But the trial changed my life. I happened to get the real study drug and it worked so well for me, it would be another six years before I had a new relapse.

The positive outcome of my choices reinforced the importance of playing a more active role in my health care.

I learned all I could about my disease and took notes about what others found effective for treating the symptoms of MS. I questioned everything and sought to find the answers. As they say, knowledge is power.

But being an empowered patient isn’t just about making treatment decisions and getting second opinions, it’s also about owning your lifestyle choices, too. I took a long hard look at the things I could change. I gave up smoking and junk food and began exercising more. I saw real improvements. My goal is not just to live life, but to feel as good as I can at the same time.

But if giving your whole life a makeover seems like an impossible task, just take baby steps. Find one thing you can do that positively impacts your health and focus on it. If you need help, reach out for support.

Becoming an empowered patient doesn’t happen overnight. It’s a process that evolves over time.

So if you’re newly diagnosed and feeling overwhelmed, don’t despair. Know that there is an ebb and flow to relapsing MS and if you feel bad now, there are better times ahead. Focus on learning all you can and actively participate in your treatment decisions. If you don’t like your doctor, find another one. Don’t wait for them to have a stroke before you start thinking for yourself.

You’ll find that being your own advocate might be your greatest resource of all.

*Jeri Burtchell was diagnosed with multiple sclerosis in 1999. She has spoken from a patient perspective at conferences around the country, addressing social media and the role it plays in designing clinical trials. Jeri is a MS blogger, patient activist, and freelance writer for the MS News Beat of Healthline.com. She lives in northeast Florida with her youngest son and elderly mother. When not writing or speaking, she enjoys crafting and photography.

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Assistive Technology for Individuals with MS

Over the course of years living with a disease such as MS, there may come a time when more assistance is needed to complete daily activities. Perhaps typing on the computer is becoming a challenge due to spasticity, or driving a vehicle has become difficult because of numbness in the leg. While it may not always be conducive to ask another person for help, perhaps a piece of equipment can aid in getting the task done more effectively. Assistive technology, or AT, is any item, piece of equipment, or software that is used to increase or improve the functional abilities of individuals with disabilities at school, work, home, and in the community.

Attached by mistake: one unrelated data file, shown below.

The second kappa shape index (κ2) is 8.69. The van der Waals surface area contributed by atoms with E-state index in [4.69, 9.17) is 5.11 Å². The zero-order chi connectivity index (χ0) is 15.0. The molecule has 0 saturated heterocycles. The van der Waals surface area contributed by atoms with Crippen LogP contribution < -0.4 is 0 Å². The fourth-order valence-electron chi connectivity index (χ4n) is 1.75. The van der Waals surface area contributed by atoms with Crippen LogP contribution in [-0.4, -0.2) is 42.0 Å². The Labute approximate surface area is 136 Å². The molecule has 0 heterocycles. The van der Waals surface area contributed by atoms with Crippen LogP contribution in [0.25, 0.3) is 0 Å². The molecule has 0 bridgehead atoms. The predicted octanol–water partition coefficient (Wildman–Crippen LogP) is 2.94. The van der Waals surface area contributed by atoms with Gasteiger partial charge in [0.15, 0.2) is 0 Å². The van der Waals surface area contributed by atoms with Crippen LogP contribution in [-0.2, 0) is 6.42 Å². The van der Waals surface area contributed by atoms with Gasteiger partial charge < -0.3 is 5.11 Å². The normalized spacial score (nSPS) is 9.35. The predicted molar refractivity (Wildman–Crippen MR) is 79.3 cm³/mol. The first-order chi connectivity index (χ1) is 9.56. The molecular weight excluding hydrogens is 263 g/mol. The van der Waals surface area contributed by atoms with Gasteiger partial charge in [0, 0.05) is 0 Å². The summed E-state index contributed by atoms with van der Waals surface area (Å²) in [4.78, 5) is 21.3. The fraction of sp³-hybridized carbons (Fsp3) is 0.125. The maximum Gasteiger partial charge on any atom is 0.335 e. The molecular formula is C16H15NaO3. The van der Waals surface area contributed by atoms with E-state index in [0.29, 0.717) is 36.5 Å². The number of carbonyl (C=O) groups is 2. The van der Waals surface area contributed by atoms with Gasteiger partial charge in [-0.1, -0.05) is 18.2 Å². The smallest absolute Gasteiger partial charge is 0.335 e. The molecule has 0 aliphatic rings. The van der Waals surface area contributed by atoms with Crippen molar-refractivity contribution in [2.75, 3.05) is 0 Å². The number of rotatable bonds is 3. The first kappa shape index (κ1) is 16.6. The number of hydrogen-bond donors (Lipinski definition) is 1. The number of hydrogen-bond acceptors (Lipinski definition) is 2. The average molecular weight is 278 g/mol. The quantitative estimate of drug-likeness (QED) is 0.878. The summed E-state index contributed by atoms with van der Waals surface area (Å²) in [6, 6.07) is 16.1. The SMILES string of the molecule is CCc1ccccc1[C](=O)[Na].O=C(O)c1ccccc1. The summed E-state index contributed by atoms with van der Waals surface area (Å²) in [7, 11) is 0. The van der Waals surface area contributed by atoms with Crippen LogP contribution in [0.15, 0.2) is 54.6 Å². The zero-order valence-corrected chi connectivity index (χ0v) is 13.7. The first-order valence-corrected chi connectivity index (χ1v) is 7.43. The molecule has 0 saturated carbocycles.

Young woman with tablet computer and coffee

Assistive technology devices can assist those who may have difficulty with speech, typing, writing, cognition, walking, etc. In each state, a State Assistive Technology Project is available to provide information on assistive  technology and consultation about the type of technology piece that may be helpful. A borrowing program may also be available where the devices can be borrowed for up to a certain period of time to see if the device will be effective. Information about available loans to help with more expensive devices can be discussed as well.

In trying to determine the type of device that may be helpful for a specific need, working with a rehabilitation professional such as a physical or occupational therapist might help to clarify the type of device that would provide the best assistance. They can make specific recommendations of devices that can assist with a variety of needs and may also help with checking whether insurance will cover the item recommended.

What assistive devices have you used? What avenue did you take to receive the device?

 

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You Know You Have MS When…

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People with MS tend to be very familiar with the typical symptoms associated with having this condition, like pain, fatigue, difficulties with mobility, numbness, tingling, bowel and bladder problems, among others. However, there’s so much more to having MS than what anyone could find in a textbook or a pamphlet at the doctor’s office. We wanted to know more about the everyday life of those with MS, so we asked our Facebook community to respond to the statement, “You know you have MS when____.” More than 150 people replied! Below is a summary of the feedback we received.

You just feel exhausted

  • After sleeping a full 8 hours, you still feel like someone used your body to run a marathon